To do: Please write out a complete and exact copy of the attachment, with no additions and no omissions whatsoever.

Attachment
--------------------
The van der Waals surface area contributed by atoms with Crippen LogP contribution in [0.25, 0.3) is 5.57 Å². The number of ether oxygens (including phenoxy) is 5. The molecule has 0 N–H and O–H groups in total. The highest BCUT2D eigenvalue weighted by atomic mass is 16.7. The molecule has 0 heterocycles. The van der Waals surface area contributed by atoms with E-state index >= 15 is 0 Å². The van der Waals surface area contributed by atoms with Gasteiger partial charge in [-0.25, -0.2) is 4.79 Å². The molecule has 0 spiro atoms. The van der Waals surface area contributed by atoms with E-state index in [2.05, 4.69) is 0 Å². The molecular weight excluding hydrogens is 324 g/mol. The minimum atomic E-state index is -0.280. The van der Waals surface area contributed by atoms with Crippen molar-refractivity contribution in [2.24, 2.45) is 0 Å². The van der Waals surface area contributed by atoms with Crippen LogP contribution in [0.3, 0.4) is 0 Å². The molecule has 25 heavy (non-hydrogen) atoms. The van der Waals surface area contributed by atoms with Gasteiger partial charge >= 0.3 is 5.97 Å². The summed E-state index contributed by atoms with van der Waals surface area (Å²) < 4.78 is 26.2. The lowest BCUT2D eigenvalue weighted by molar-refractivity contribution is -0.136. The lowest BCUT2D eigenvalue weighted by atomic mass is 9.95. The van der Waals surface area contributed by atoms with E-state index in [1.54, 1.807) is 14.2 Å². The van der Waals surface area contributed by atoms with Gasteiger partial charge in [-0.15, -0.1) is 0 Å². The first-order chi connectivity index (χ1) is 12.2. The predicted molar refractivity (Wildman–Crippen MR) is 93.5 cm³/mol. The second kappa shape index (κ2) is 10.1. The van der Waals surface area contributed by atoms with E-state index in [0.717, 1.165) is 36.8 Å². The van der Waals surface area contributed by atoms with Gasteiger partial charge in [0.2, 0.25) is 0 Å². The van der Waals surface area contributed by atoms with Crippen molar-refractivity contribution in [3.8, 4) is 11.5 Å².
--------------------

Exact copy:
The van der Waals surface area contributed by atoms with Crippen LogP contribution in [0.25, 0.3) is 5.57 Å². The number of ether oxygens (including phenoxy) is 5. The molecule has 0 N–H and O–H groups in total. The highest BCUT2D eigenvalue weighted by atomic mass is 16.7. The molecule has 0 heterocycles. The van der Waals surface area contributed by atoms with E-state index >= 15 is 0 Å². The van der Waals surface area contributed by atoms with Gasteiger partial charge in [-0.25, -0.2) is 4.79 Å². The molecule has 0 spiro atoms. The van der Waals surface area contributed by atoms with E-state index in [2.05, 4.69) is 0 Å². The molecular weight excluding hydrogens is 324 g/mol. The minimum atomic E-state index is -0.280. The van der Waals surface area contributed by atoms with Crippen molar-refractivity contribution in [2.24, 2.45) is 0 Å². The van der Waals surface area contributed by atoms with Crippen LogP contribution in [0.3, 0.4) is 0 Å². The molecule has 25 heavy (non-hydrogen) atoms. The van der Waals surface area contributed by atoms with Gasteiger partial charge >= 0.3 is 5.97 Å². The summed E-state index contributed by atoms with van der Waals surface area (Å²) < 4.78 is 26.2. The lowest BCUT2D eigenvalue weighted by molar-refractivity contribution is -0.136. The lowest BCUT2D eigenvalue weighted by atomic mass is 9.95. The van der Waals surface area contributed by atoms with E-state index in [1.54, 1.807) is 14.2 Å². The van der Waals surface area contributed by atoms with Gasteiger partial charge in [-0.15, -0.1) is 0 Å². The first-order chi connectivity index (χ1) is 12.2. The predicted molar refractivity (Wildman–Crippen MR) is 93.5 cm³/mol. The second kappa shape index (κ2) is 10.1. The van der Waals surface area contributed by atoms with E-state index in [0.717, 1.165) is 36.8 Å². The van der Waals surface area contributed by atoms with Gasteiger partial charge in [0.2, 0.25) is 0 Å². The van der Waals surface area contributed by atoms with Crippen molar-refractivity contribution in [3.8, 4) is 11.5 Å².